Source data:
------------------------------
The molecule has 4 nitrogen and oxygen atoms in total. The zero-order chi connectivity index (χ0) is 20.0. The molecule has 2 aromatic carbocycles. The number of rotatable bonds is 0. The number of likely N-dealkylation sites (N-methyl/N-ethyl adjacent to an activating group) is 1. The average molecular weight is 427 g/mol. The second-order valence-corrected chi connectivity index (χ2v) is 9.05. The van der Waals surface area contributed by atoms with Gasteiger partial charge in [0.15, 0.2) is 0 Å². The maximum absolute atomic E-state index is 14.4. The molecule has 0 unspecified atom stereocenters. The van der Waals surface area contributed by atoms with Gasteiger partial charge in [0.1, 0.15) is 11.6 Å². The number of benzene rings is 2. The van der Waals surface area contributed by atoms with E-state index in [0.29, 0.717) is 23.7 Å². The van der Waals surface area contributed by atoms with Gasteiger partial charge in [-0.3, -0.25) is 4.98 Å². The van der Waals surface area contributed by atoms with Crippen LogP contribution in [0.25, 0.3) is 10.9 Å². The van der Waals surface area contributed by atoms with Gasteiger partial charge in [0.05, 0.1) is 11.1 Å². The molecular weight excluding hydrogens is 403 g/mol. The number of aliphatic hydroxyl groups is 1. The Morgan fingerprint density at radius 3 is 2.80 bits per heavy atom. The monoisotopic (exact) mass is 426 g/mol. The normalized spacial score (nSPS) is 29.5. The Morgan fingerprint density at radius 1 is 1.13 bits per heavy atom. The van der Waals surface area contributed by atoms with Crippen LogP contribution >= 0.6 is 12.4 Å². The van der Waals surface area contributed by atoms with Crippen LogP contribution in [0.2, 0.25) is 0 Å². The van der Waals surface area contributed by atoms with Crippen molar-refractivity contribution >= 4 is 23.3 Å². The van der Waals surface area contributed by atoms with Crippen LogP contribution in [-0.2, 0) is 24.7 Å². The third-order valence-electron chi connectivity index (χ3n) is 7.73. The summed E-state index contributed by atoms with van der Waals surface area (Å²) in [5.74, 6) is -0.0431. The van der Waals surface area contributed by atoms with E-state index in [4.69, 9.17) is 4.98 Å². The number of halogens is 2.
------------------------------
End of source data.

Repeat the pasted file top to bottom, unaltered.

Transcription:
The molecule has 4 nitrogen and oxygen atoms in total. The zero-order chi connectivity index (χ0) is 20.0. The molecule has 2 aromatic carbocycles. The number of rotatable bonds is 0. The number of likely N-dealkylation sites (N-methyl/N-ethyl adjacent to an activating group) is 1. The average molecular weight is 427 g/mol. The second-order valence-corrected chi connectivity index (χ2v) is 9.05. The van der Waals surface area contributed by atoms with Gasteiger partial charge in [0.15, 0.2) is 0 Å². The maximum absolute atomic E-state index is 14.4. The molecule has 0 unspecified atom stereocenters. The van der Waals surface area contributed by atoms with Gasteiger partial charge in [0.1, 0.15) is 11.6 Å². The number of benzene rings is 2. The van der Waals surface area contributed by atoms with E-state index in [0.29, 0.717) is 23.7 Å². The van der Waals surface area contributed by atoms with Gasteiger partial charge in [-0.3, -0.25) is 4.98 Å². The van der Waals surface area contributed by atoms with Crippen LogP contribution in [0.25, 0.3) is 10.9 Å². The van der Waals surface area contributed by atoms with Gasteiger partial charge in [0.05, 0.1) is 11.1 Å². The molecular weight excluding hydrogens is 403 g/mol. The number of aliphatic hydroxyl groups is 1. The Morgan fingerprint density at radius 3 is 2.80 bits per heavy atom. The monoisotopic (exact) mass is 426 g/mol. The normalized spacial score (nSPS) is 29.5. The Morgan fingerprint density at radius 1 is 1.13 bits per heavy atom. The van der Waals surface area contributed by atoms with Crippen LogP contribution >= 0.6 is 12.4 Å². The van der Waals surface area contributed by atoms with Crippen LogP contribution in [0.2, 0.25) is 0 Å². The van der Waals surface area contributed by atoms with Crippen molar-refractivity contribution >= 4 is 23.3 Å². The van der Waals surface area contributed by atoms with Crippen LogP contribution in [-0.2, 0) is 24.7 Å². The third-order valence-electron chi connectivity index (χ3n) is 7.73. The summed E-state index contributed by atoms with van der Waals surface area (Å²) in [5.74, 6) is -0.0431. The van der Waals surface area contributed by atoms with E-state index in [4.69, 9.17) is 4.98 Å². The number of halogens is 2.